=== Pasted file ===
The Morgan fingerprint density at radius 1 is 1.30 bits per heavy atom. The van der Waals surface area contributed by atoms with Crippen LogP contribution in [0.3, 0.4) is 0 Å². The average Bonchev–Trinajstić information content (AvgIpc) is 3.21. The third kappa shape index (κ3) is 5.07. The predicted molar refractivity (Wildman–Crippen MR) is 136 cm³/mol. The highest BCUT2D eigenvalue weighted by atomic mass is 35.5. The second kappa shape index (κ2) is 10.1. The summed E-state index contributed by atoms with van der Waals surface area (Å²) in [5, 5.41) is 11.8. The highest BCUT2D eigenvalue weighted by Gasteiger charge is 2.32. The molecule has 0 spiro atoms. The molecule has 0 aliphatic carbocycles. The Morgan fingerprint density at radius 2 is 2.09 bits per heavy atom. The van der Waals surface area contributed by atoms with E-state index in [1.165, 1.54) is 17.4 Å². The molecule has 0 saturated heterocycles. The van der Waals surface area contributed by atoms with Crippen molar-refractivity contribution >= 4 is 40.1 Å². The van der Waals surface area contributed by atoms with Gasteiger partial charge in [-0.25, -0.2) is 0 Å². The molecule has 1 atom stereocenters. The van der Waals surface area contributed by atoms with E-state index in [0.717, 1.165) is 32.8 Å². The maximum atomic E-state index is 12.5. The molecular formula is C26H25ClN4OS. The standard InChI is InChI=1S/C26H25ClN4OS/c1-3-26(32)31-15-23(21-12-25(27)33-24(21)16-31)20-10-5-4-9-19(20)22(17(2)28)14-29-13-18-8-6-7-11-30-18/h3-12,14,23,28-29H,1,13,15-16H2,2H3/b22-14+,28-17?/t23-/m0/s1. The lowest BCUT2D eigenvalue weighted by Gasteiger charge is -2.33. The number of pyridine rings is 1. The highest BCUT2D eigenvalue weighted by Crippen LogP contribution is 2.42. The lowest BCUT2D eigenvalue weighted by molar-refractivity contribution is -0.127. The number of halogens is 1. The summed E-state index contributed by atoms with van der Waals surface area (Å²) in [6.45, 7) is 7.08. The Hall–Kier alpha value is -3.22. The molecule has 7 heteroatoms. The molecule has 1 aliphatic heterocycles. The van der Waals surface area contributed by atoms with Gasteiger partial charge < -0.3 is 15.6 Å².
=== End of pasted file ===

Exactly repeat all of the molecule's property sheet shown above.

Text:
The Morgan fingerprint density at radius 1 is 1.30 bits per heavy atom. The van der Waals surface area contributed by atoms with Crippen LogP contribution in [0.3, 0.4) is 0 Å². The average Bonchev–Trinajstić information content (AvgIpc) is 3.21. The third kappa shape index (κ3) is 5.07. The predicted molar refractivity (Wildman–Crippen MR) is 136 cm³/mol. The highest BCUT2D eigenvalue weighted by atomic mass is 35.5. The second kappa shape index (κ2) is 10.1. The summed E-state index contributed by atoms with van der Waals surface area (Å²) in [5, 5.41) is 11.8. The highest BCUT2D eigenvalue weighted by Gasteiger charge is 2.32. The molecule has 0 spiro atoms. The molecule has 0 aliphatic carbocycles. The Morgan fingerprint density at radius 2 is 2.09 bits per heavy atom. The van der Waals surface area contributed by atoms with E-state index in [1.165, 1.54) is 17.4 Å². The molecule has 0 saturated heterocycles. The van der Waals surface area contributed by atoms with Crippen molar-refractivity contribution >= 4 is 40.1 Å². The van der Waals surface area contributed by atoms with Gasteiger partial charge in [-0.25, -0.2) is 0 Å². The molecule has 1 atom stereocenters. The van der Waals surface area contributed by atoms with E-state index in [0.717, 1.165) is 32.8 Å². The maximum atomic E-state index is 12.5. The molecular formula is C26H25ClN4OS. The standard InChI is InChI=1S/C26H25ClN4OS/c1-3-26(32)31-15-23(21-12-25(27)33-24(21)16-31)20-10-5-4-9-19(20)22(17(2)28)14-29-13-18-8-6-7-11-30-18/h3-12,14,23,28-29H,1,13,15-16H2,2H3/b22-14+,28-17?/t23-/m0/s1. The lowest BCUT2D eigenvalue weighted by Gasteiger charge is -2.33. The number of pyridine rings is 1. The highest BCUT2D eigenvalue weighted by Crippen LogP contribution is 2.42. The lowest BCUT2D eigenvalue weighted by molar-refractivity contribution is -0.127. The number of halogens is 1. The summed E-state index contributed by atoms with van der Waals surface area (Å²) in [6.45, 7) is 7.08. The Hall–Kier alpha value is -3.22. The molecule has 7 heteroatoms. The molecule has 1 aliphatic heterocycles. The van der Waals surface area contributed by atoms with Gasteiger partial charge < -0.3 is 15.6 Å².